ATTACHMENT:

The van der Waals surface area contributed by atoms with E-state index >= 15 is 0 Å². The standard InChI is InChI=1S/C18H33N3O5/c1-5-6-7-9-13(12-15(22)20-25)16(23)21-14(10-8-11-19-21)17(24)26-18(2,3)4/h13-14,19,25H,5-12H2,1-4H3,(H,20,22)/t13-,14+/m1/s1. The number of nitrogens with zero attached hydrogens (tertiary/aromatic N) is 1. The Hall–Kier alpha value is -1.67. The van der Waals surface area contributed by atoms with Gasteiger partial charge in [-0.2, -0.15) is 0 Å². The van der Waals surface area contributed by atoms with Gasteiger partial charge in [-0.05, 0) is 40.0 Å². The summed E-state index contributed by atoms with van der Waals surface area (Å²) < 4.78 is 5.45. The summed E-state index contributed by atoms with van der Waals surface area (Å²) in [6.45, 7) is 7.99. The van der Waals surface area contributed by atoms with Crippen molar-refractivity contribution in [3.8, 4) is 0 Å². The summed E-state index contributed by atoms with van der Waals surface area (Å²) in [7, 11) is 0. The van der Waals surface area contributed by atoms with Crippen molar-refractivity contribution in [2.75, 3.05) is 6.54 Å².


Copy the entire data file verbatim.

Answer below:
The van der Waals surface area contributed by atoms with E-state index >= 15 is 0 Å². The standard InChI is InChI=1S/C18H33N3O5/c1-5-6-7-9-13(12-15(22)20-25)16(23)21-14(10-8-11-19-21)17(24)26-18(2,3)4/h13-14,19,25H,5-12H2,1-4H3,(H,20,22)/t13-,14+/m1/s1. The number of nitrogens with zero attached hydrogens (tertiary/aromatic N) is 1. The Hall–Kier alpha value is -1.67. The van der Waals surface area contributed by atoms with Gasteiger partial charge in [-0.2, -0.15) is 0 Å². The van der Waals surface area contributed by atoms with Gasteiger partial charge in [-0.05, 0) is 40.0 Å². The summed E-state index contributed by atoms with van der Waals surface area (Å²) < 4.78 is 5.45. The summed E-state index contributed by atoms with van der Waals surface area (Å²) in [6.45, 7) is 7.99. The van der Waals surface area contributed by atoms with Crippen molar-refractivity contribution in [3.8, 4) is 0 Å². The summed E-state index contributed by atoms with van der Waals surface area (Å²) in [7, 11) is 0. The van der Waals surface area contributed by atoms with Crippen molar-refractivity contribution in [2.75, 3.05) is 6.54 Å².